Purpose: There is limited research linking data sources to evaluate the multifactorial impacts on the quality of treatment received and financial burden among young women with breast cancer. To address this gap and support future evaluation efforts, we examined the utility of combining patient survey and cancer registry data.
Patient and methods: We administered a survey to women, aged 18-39 years, with breast cancer from four U.S. states. We conducted a systematic response-rate analysis and evaluated differences between racial groups. Survey responses were linked with cancer registry data to assess whether surveys could reliably supplement registry data.
Results: A total of 830 women completed the survey for a response rate of 28.4 %. Blacks and Asian/Pacific Islanders were half as likely to respond as white women. Concordance between survey and registry data was high for demographic variables (Cohen's kappa [k]: 0.879 to 0.949), moderate to high for treatments received (k: 0.467 to 0.854), and low for hormone receptor status (k: 0.167 to 0.553). Survey items related to insurance status, employment, and symptoms revealed racial differences.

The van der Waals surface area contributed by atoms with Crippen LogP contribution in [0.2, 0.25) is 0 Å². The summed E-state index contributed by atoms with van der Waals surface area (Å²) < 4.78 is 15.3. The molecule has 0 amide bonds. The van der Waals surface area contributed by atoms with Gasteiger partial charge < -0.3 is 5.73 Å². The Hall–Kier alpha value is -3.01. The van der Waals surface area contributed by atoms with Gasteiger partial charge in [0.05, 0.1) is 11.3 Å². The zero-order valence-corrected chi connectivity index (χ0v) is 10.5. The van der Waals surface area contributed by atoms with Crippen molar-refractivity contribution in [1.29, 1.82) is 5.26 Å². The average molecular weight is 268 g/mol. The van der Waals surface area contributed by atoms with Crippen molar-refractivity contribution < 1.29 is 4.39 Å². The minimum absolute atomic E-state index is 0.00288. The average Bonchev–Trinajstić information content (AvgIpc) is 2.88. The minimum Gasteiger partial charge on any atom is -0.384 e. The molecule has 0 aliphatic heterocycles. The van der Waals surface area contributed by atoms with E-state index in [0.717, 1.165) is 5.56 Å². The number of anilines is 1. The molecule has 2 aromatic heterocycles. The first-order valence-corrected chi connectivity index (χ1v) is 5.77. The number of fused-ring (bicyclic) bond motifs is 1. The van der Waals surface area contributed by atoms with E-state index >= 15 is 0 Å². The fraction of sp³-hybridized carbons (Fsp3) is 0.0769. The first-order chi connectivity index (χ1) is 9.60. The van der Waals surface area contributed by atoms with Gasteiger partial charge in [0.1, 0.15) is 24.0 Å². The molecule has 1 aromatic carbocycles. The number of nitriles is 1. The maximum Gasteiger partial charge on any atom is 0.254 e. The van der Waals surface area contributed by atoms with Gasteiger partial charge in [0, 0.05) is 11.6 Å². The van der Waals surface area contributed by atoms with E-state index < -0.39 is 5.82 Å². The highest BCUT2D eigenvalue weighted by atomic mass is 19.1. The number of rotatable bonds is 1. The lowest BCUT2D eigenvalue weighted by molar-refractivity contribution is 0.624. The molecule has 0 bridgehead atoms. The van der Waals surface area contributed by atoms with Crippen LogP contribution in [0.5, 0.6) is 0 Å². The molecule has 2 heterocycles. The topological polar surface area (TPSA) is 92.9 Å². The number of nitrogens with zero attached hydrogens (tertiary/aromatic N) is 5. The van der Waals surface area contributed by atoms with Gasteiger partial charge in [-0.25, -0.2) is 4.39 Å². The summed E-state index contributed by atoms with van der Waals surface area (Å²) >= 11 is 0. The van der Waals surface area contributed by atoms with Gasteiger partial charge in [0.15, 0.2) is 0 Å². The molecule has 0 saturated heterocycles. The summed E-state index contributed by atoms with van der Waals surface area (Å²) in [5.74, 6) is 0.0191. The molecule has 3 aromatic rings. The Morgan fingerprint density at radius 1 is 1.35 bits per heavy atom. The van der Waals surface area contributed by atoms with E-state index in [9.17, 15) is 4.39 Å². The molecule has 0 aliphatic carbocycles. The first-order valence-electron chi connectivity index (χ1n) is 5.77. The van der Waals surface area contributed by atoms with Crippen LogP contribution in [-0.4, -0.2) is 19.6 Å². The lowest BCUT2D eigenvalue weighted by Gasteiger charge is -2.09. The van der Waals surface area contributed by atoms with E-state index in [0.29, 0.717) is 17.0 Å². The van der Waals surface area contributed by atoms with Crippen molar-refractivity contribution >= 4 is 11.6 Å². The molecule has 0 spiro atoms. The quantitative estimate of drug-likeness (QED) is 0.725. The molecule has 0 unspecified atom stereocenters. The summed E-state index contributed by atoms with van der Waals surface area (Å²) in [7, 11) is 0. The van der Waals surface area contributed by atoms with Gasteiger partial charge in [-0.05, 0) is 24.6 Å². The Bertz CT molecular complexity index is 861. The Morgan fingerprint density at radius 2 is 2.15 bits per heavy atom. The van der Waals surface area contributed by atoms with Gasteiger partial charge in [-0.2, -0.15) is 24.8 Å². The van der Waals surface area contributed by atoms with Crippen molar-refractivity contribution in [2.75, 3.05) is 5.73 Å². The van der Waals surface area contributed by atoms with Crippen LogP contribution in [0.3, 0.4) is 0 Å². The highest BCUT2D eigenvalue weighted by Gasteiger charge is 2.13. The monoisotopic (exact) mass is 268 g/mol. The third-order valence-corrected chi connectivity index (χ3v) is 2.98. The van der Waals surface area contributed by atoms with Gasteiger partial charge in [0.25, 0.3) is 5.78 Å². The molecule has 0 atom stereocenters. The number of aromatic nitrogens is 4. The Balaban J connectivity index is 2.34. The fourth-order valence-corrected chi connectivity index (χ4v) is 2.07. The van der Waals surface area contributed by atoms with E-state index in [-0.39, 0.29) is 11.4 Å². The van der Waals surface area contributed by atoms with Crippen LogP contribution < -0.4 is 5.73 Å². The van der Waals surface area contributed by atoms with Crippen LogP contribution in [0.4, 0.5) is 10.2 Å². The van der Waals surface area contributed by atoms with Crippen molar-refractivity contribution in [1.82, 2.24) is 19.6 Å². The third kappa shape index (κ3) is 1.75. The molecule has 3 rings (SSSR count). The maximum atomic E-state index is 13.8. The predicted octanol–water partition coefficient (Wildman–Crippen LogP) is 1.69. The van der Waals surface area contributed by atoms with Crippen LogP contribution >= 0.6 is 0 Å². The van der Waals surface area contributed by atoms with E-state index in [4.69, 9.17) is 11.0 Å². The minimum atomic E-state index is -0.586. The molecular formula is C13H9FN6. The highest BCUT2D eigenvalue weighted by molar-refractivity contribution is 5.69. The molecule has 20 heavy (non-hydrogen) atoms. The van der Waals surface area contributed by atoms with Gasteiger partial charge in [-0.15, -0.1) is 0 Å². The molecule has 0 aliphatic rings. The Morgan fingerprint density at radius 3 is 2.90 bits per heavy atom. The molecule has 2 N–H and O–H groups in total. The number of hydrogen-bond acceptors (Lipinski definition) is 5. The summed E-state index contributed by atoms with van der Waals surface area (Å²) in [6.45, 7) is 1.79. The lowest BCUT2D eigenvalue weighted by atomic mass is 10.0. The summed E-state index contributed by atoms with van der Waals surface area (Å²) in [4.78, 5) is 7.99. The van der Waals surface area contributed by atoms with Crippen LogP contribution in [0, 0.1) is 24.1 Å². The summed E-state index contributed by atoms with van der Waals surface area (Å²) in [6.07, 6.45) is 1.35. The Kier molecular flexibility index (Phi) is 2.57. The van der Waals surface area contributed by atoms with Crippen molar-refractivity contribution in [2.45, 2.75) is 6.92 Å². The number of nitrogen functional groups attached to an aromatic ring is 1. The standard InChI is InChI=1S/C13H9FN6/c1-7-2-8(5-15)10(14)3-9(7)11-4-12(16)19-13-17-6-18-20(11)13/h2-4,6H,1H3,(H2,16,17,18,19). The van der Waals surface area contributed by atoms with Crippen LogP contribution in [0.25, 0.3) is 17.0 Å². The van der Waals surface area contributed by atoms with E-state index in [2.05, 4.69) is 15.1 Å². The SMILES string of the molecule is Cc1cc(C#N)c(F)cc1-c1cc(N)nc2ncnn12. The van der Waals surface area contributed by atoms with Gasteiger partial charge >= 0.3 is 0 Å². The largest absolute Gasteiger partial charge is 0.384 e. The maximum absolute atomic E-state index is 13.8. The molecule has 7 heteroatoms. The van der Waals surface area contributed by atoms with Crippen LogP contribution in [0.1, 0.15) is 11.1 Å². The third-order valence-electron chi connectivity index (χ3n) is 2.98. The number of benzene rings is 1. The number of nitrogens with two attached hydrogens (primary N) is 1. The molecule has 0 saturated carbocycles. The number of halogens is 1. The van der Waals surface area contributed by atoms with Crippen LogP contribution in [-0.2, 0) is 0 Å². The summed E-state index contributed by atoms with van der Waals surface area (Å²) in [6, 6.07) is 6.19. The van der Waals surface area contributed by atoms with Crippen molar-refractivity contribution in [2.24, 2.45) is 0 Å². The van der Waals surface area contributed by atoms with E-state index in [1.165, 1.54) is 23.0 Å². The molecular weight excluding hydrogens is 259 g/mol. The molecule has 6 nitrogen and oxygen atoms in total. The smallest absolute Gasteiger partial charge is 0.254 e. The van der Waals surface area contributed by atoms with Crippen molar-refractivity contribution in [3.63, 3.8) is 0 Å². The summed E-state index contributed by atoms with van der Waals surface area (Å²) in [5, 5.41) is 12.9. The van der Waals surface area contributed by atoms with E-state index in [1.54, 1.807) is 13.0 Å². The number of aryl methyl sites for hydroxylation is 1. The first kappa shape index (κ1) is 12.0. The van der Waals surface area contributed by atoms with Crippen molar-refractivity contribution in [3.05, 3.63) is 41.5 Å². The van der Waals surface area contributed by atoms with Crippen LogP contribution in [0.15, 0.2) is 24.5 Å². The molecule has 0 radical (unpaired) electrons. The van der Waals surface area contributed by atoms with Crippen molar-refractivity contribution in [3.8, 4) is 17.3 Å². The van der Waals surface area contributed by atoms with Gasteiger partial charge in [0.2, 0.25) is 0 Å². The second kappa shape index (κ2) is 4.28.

Conclusion: Cancer registry data, supplemented by patient surveys, can provide a broader understanding of the quality of care and financial impacts of breast cancer among young women.
Subramanian, S., Jones, M., Tangka, F. K. L., Edwards, P., Flanigan, T., Kaganova, J., Smith, K., Fairley, T., Hawkins, N. A., Rodriguez, J. L., Guy, G. P., & Thomas, C. C. (2021). Utility of linking survey and registry data to evaluate interventions and policies to address disparities in breast cancer survivorship among young women. Evaluation and Program Planning, 88, 101967. https://doi.org/10.1016/j.evalprogplan.2021.101967